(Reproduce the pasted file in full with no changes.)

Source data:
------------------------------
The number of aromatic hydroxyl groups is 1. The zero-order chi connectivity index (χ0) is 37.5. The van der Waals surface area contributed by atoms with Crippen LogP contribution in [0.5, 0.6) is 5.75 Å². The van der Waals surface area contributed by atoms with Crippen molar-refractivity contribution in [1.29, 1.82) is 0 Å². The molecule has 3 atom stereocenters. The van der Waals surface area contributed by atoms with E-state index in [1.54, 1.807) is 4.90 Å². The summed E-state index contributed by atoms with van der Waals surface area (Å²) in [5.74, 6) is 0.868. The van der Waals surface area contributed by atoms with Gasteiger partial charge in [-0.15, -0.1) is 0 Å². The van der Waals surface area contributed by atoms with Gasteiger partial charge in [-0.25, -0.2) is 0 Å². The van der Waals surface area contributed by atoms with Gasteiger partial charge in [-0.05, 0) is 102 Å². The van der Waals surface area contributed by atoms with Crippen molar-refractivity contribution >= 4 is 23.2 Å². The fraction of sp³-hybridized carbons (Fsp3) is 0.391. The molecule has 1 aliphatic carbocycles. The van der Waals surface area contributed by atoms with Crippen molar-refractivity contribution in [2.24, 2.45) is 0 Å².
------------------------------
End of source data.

The number of aromatic hydroxyl groups is 1. The zero-order chi connectivity index (χ0) is 37.5. The van der Waals surface area contributed by atoms with Crippen LogP contribution in [0.5, 0.6) is 5.75 Å². The van der Waals surface area contributed by atoms with Crippen molar-refractivity contribution in [1.29, 1.82) is 0 Å². The molecule has 3 atom stereocenters. The van der Waals surface area contributed by atoms with E-state index in [1.54, 1.807) is 4.90 Å². The summed E-state index contributed by atoms with van der Waals surface area (Å²) in [5.74, 6) is 0.868. The van der Waals surface area contributed by atoms with Gasteiger partial charge in [-0.15, -0.1) is 0 Å². The van der Waals surface area contributed by atoms with Gasteiger partial charge in [-0.25, -0.2) is 0 Å². The van der Waals surface area contributed by atoms with Gasteiger partial charge in [-0.05, 0) is 102 Å². The van der Waals surface area contributed by atoms with Crippen molar-refractivity contribution >= 4 is 23.2 Å². The fraction of sp³-hybridized carbons (Fsp3) is 0.391. The molecule has 1 aliphatic carbocycles. The van der Waals surface area contributed by atoms with Crippen molar-refractivity contribution in [2.24, 2.45) is 0 Å².